New microscopy technique reveals movements of cell muscles in unprecedented detail

For the first time, researchers from the University of Warwick have observed the movements of cell muscles in the form of minute filaments of proteins at unparalleled detail.

New microscopy technique reveals movements of cell muscles in unprecedented detail
Myosin being tracked by the software. Image Credit: University of Warwick

In a study recently published in the Biophysical Journal, researchers from the University of Warwick’s Department of Physics and Warwick Medical School have utilized a novel microscopy method to examine the molecular motors that exist within cells.

These molecular motors enable the cells to move and reshape on their own, possibly offering a new insight that could lead to the development of innovative smart materials.

Myosin is a type of protein that creates the motor filaments that, in turn, provide stability to cells and play a role in remodeling the actin cortex within the cell.

The actin cortex is relatively similar to the cell’s backbone and gives shape to the cell, whereas the myosin filaments are analogous to muscles. By “flexing,” the myosin filaments allow the cell to apply forces outside of it and thus spread.

When the cell wants to contract or exert stresses on its neighbouring cells or tissue it will form stress fibres using an array of myosin and actin filaments to perform an action similar to our own muscles. In fact, our muscles are made up of the same molecules.”

Dr Darius Köster, Study Corresponding Author, Warwick Medical School, University of Warwick

Dr. Köster continued, “But they can also form other structures. A cell is constantly remodeling itself and all these proteins are undergoing a turnover because they have a limited lifetime. A number of processes require the local remodeling of the cortex, for example, if the cell wants to move around it uses actin remodeling and myosin.”

A method, known as optical fluorescence microscopy, is often used by biologists to study biological molecules. In this method, a fluorescent protein is added to the molecule, which is subsequently activated so that it emits light that can be identified and examined. However, this method has one disadvantage—it causes phototoxicity and thus destroys the molecule while one looks at it.

To overcome this problem, the researchers from the University of Warwick teamed up with the Kukura laboratory at the University of Oxford to examine a minimal cell cortex with the help of a method known as interferometric scattering microscopy, or iSCAT for short. The researchers do not need to add fluorescent proteins to the molecules in this technique, which utilizes scattered light from the source molecule.

By quantifying the interference between that light and the light emitted by the glass surface on which the sample was placed on, the researchers can create more scalable and sensitive imagery while restricting the amount of light that the molecule is subjected to.

The researchers can observe objects at the optical resolution limit, that is, at 0.0002 mm or 200 nm, while the muscle myosin filaments usually measure 0.001 mm long.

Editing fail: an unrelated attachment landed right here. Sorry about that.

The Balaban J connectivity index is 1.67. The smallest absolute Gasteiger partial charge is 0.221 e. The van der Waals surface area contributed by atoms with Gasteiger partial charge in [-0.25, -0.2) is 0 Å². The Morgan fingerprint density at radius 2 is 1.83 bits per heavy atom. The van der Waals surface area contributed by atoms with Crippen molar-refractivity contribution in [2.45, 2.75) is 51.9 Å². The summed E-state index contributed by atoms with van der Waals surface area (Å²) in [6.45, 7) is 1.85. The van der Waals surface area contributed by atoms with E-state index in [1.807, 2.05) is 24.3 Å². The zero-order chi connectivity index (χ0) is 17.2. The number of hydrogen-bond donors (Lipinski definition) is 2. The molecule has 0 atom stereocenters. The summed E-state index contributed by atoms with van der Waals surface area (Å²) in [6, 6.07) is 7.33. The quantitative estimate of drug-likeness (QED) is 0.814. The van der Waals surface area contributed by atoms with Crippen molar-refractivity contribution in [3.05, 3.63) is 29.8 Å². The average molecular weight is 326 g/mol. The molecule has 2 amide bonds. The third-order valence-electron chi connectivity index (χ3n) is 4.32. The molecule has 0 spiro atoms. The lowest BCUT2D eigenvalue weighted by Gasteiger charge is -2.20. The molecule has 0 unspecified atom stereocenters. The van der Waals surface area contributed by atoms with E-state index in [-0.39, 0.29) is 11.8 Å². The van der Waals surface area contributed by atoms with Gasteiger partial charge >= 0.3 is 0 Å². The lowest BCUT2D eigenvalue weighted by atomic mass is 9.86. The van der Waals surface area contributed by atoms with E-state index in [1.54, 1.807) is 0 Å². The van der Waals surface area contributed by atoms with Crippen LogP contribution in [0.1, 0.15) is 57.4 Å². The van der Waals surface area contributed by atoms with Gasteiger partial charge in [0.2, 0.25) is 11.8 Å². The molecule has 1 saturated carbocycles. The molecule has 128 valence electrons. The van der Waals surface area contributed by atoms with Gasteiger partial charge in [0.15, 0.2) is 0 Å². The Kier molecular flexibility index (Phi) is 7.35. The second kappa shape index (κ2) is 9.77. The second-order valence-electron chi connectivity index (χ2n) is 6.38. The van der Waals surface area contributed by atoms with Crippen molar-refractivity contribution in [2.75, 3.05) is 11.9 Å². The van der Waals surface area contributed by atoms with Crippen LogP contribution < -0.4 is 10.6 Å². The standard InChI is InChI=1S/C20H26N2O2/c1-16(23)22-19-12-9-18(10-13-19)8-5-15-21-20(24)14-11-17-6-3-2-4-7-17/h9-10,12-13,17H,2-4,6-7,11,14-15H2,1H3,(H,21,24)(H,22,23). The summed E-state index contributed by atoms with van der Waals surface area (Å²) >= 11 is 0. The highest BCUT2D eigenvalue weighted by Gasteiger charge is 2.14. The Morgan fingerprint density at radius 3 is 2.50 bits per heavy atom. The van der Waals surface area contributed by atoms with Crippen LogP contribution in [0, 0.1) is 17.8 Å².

Our minimal cell cortex rearranges itself over periods of tens of minutes, so you have to be able to follow activity at short timescales, but over long periods. And that’s difficult using conventional fluorescent microscopy.”

Dr Darius Köster, Study Corresponding Author, Warwick Medical School, University of Warwick

Dr Köster added, “We wanted to find out whether myosin aligns to actin and exerts tensile forces, or if it can cross over to several filaments and bring them together to contract them. With this new technique what we actually see is different regimes of fluctuations in the myosin filaments. Myosin has a dumbbell structure and when only one side binds to actin it fluctuates a lot. If both sides bind down then they are much stiffer and don’t fluctuate as much.

We found that myosin can behave in both regimes, something that wasn’t possible to observe before. There are very few studies of these ensembles, others have studied single molecules at this timescale but you could only theorize how a motor ensemble works,” Dr. Köster further added.

Lewis Mosby is a Ph.D. student in the Department of Physics and Warwick Medical School jointly supervised by Dr. Marco Polin and Dr. Anne Straube. At present, Mosby is exploring intracellular cargo transport with the help of a grant from the Leverhulme Trust managed by Dr. Straube.

Lewis Mosby is the lead author of the study and he programmed a novel particle tracking software to detect the orientation as well as the position of the myosin filaments.

We used a code that was developed to detect galaxies and other objects in the sky, so it was fascinating to apply that to the exact opposite end of the scale.”

Lewis Mosby, Study Lead Author, Department of Physics, Warwick Medical School, University of Warwick

In addition to offering a better understanding of the overall function of the cortex of mammalian cells, the molecular motors serve as a model for innovative new technologies.

This is a nice example of a self-organizing composite with a range of different dynamics but all built-in due to the properties of the proteins. That’s an interesting feature if you are looking at, for example, smart materials. It’s not only self-organizing but also active, taking on different shapes depending on the consumption of energy,” concluded Dr. Köster.

Source:
Journal reference:

Mosby, L. S., et al. (2020) Myosin II Filament Dynamics in Actin Networks Revealed with Interferometric Scattering Microscopy. Biophysical Journal. doi.org/10.1016/j.bpj.2020.02.025.

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